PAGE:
• Ongoing banter with the management team (we share an open area) about the latest marketing campaigns, pet trends, the funny things our kids are doing these days.
  • Breakfast or lunch meetings with potential investors (my current focus).
  • Meeting with my claims manager to discuss high payout claims or unusual situations, or with my new part–time CFO to discuss our finances or our new accounting package.
  • Fuel: a sandwich, apple and two high– intensity coffees, maybe a pot of decaf Earl Grey tea and probably more than a handful of chocolate–covered raisins.
  • Avoid: formal meetings–and since I'm the boss, I pretty well get my way with that!
  • 5:15p.m.–leave the office to pick up my two girls (age 18 months and 3.5 years) from day care, feed them, eat and chat with my husband, put the girls to bed by 8 p.m., then work until midnight, writing blog entries, chit– chatting with my team via e–mail (yes, most check e–mail in the evening; some work nights with me too), scanning what's going on in the world (using my RSS reader and Google Alerts mostly), or tweaking forecasts, our policy wording or anything else that needs my attention.

A great day would include selling a record number of policies, raising a million dollars (or a few hundred thousand), securing a key partnership and getting an article about Embrace in The New York Times–not all of that happens on any one day though.

How has your background as an actuary positively impacted your career? Being an actuary has given me a core set of skills that can be used in any position: a focus on achieving goals; an understanding of how to efficiently process information and make decisions without all the facts; a keen eye on risk management in business.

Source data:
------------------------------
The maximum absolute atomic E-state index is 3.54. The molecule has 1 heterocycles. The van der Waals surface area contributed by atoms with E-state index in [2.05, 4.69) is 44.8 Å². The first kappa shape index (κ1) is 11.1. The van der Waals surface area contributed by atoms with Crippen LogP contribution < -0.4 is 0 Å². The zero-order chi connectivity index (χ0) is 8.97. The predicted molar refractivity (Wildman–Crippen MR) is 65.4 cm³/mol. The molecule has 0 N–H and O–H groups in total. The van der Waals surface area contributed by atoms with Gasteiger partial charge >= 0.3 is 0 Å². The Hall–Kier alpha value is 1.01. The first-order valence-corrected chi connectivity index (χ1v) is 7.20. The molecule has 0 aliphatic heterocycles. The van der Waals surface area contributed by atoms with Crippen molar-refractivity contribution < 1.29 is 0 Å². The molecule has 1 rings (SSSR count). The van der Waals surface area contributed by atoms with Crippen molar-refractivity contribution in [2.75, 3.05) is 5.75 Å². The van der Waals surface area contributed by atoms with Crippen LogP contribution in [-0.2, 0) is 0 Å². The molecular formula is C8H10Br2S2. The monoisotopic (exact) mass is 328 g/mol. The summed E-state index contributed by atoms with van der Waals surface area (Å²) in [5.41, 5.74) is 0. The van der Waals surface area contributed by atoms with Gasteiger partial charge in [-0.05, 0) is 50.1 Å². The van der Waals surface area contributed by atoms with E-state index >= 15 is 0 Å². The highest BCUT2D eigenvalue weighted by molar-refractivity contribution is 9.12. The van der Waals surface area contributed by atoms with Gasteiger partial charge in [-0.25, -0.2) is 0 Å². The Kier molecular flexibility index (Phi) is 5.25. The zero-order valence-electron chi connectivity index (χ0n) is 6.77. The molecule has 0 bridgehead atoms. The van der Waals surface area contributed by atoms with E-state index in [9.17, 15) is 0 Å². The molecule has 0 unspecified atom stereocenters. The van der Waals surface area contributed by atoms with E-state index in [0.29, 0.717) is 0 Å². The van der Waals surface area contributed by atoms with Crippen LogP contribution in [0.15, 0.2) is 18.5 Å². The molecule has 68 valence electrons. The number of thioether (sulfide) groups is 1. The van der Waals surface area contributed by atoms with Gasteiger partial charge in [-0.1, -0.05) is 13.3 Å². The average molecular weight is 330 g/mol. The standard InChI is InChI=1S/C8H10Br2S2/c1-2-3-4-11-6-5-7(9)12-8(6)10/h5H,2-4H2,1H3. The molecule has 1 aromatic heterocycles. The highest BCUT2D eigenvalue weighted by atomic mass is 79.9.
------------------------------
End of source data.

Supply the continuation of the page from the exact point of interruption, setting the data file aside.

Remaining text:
But of course, I couldn't create a unique pet insurance policy from nothing if I wasn't an actuary; it just wouldn't be possible without the technical actuarial skills I've gained. So yes, being an actuary has been immensely important to where I am now, CEO, of the most innovative pet insurance company in the world.

What is the most important lesson you've learned in business? To never, ever give up on something you really want. There's more than one way to skin a cat (pardon the pun) and plan B, C or D are not shameful, just resourceful. An equally important thing to me is that the smallest kindness without thought for yourself in business goes an incredibly long way and it more often than not brings you benefits you could never have planned for.

What are the three things an actuary should do if he or she wants to start a business?

  1. Find great mentors–pick them because they are engaged in you and for a specific purpose. They can come and go over the years but make the time with them count;
  2. Listen carefully to others, but believe in yourself; put your own ego aside, but don't allow everyone's comments to water down the sparkle you bring to the table;
  3. Don't wait until all your ducks are in a row–they never will be.

What is your favorite hobby? Why? Traveling to off–the–beaten–path places. I just love seeing the world from other perspectives, which visiting other cultures gives you. And I love the beauty of nature, which you see wherever you go. I'm also a "foodie," so food always holds an important place in our travels (some may say the sole focus of our travels).

What are your future plans? To get more sleep. To redefine the pet insurance market in the U.S. and bring pet insurance out from its niche to the everyday world. To grow Embrace into the U.S. market leader (in terms of quality, value to our pet parents, and word of mouth–not necessarily in terms of policies in force) and to give our investors more than they imagined possible. To help my children to become the incredible women they are destined to be. Travel more. Build more new businesses.

Laura Bennett can be reached at:

Sam Phillips is associate editor for the Society of Actuaries.